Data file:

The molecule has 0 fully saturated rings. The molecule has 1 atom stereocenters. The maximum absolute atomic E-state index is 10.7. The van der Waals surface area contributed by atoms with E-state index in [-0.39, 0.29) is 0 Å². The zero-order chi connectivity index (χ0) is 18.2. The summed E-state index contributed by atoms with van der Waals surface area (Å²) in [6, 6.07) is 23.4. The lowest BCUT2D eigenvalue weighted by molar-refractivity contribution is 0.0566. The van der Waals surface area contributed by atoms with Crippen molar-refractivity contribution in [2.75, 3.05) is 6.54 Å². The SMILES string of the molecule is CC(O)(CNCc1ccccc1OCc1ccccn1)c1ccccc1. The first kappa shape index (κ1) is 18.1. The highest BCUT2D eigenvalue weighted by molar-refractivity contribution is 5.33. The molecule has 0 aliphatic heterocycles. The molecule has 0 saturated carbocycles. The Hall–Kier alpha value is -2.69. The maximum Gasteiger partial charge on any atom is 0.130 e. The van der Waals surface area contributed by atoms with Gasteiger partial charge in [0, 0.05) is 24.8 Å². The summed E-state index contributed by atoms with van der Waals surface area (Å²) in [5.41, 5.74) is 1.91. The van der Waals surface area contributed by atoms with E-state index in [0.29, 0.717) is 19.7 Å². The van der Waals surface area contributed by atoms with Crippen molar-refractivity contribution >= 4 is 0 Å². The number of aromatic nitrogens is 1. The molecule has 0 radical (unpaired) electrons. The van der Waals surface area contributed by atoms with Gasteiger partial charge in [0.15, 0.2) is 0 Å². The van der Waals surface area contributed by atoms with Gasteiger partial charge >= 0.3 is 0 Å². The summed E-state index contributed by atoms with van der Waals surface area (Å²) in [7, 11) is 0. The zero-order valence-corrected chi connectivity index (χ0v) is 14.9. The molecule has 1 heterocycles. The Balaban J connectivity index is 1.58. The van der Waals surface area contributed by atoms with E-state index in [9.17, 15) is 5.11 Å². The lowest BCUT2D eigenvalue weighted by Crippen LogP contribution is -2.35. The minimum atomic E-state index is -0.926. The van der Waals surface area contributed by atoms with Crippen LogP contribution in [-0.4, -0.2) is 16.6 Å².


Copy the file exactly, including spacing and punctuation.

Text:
The molecule has 0 fully saturated rings. The molecule has 1 atom stereocenters. The maximum absolute atomic E-state index is 10.7. The van der Waals surface area contributed by atoms with E-state index in [-0.39, 0.29) is 0 Å². The zero-order chi connectivity index (χ0) is 18.2. The summed E-state index contributed by atoms with van der Waals surface area (Å²) in [6, 6.07) is 23.4. The lowest BCUT2D eigenvalue weighted by molar-refractivity contribution is 0.0566. The van der Waals surface area contributed by atoms with Crippen molar-refractivity contribution in [2.75, 3.05) is 6.54 Å². The SMILES string of the molecule is CC(O)(CNCc1ccccc1OCc1ccccn1)c1ccccc1. The first kappa shape index (κ1) is 18.1. The highest BCUT2D eigenvalue weighted by molar-refractivity contribution is 5.33. The molecule has 0 aliphatic heterocycles. The molecule has 0 saturated carbocycles. The Hall–Kier alpha value is -2.69. The maximum Gasteiger partial charge on any atom is 0.130 e. The van der Waals surface area contributed by atoms with Gasteiger partial charge in [0, 0.05) is 24.8 Å². The summed E-state index contributed by atoms with van der Waals surface area (Å²) in [5.41, 5.74) is 1.91. The van der Waals surface area contributed by atoms with E-state index in [0.29, 0.717) is 19.7 Å². The van der Waals surface area contributed by atoms with Crippen molar-refractivity contribution >= 4 is 0 Å². The number of aromatic nitrogens is 1. The molecule has 0 radical (unpaired) electrons. The van der Waals surface area contributed by atoms with Gasteiger partial charge in [0.15, 0.2) is 0 Å². The van der Waals surface area contributed by atoms with Gasteiger partial charge >= 0.3 is 0 Å². The summed E-state index contributed by atoms with van der Waals surface area (Å²) in [7, 11) is 0. The zero-order valence-corrected chi connectivity index (χ0v) is 14.9. The molecule has 1 heterocycles. The Balaban J connectivity index is 1.58. The van der Waals surface area contributed by atoms with E-state index in [9.17, 15) is 5.11 Å². The lowest BCUT2D eigenvalue weighted by Crippen LogP contribution is -2.35. The minimum atomic E-state index is -0.926. The van der Waals surface area contributed by atoms with Crippen LogP contribution in [-0.4, -0.2) is 16.6 Å².